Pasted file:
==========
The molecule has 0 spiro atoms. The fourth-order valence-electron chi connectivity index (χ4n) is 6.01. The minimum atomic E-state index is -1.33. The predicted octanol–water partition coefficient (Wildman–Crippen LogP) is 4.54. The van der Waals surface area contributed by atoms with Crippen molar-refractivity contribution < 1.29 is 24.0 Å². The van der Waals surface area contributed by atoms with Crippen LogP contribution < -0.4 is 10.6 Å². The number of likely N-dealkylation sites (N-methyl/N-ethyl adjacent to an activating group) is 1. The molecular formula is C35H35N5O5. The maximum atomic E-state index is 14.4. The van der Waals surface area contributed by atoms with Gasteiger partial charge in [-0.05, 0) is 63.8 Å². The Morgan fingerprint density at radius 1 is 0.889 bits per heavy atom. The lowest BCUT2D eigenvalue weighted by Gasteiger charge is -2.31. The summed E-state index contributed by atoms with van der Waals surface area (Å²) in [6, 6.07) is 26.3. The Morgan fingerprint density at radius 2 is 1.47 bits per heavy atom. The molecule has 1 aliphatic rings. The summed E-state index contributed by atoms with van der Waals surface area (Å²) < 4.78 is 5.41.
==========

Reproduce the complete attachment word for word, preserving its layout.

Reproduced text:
The molecule has 0 spiro atoms. The fourth-order valence-electron chi connectivity index (χ4n) is 6.01. The minimum atomic E-state index is -1.33. The predicted octanol–water partition coefficient (Wildman–Crippen LogP) is 4.54. The van der Waals surface area contributed by atoms with Crippen molar-refractivity contribution < 1.29 is 24.0 Å². The van der Waals surface area contributed by atoms with Crippen LogP contribution < -0.4 is 10.6 Å². The number of likely N-dealkylation sites (N-methyl/N-ethyl adjacent to an activating group) is 1. The molecular formula is C35H35N5O5. The maximum atomic E-state index is 14.4. The van der Waals surface area contributed by atoms with Gasteiger partial charge in [-0.05, 0) is 63.8 Å². The Morgan fingerprint density at radius 1 is 0.889 bits per heavy atom. The lowest BCUT2D eigenvalue weighted by Gasteiger charge is -2.31. The summed E-state index contributed by atoms with van der Waals surface area (Å²) in [6, 6.07) is 26.3. The Morgan fingerprint density at radius 2 is 1.47 bits per heavy atom. The molecule has 1 aliphatic rings. The summed E-state index contributed by atoms with van der Waals surface area (Å²) < 4.78 is 5.41.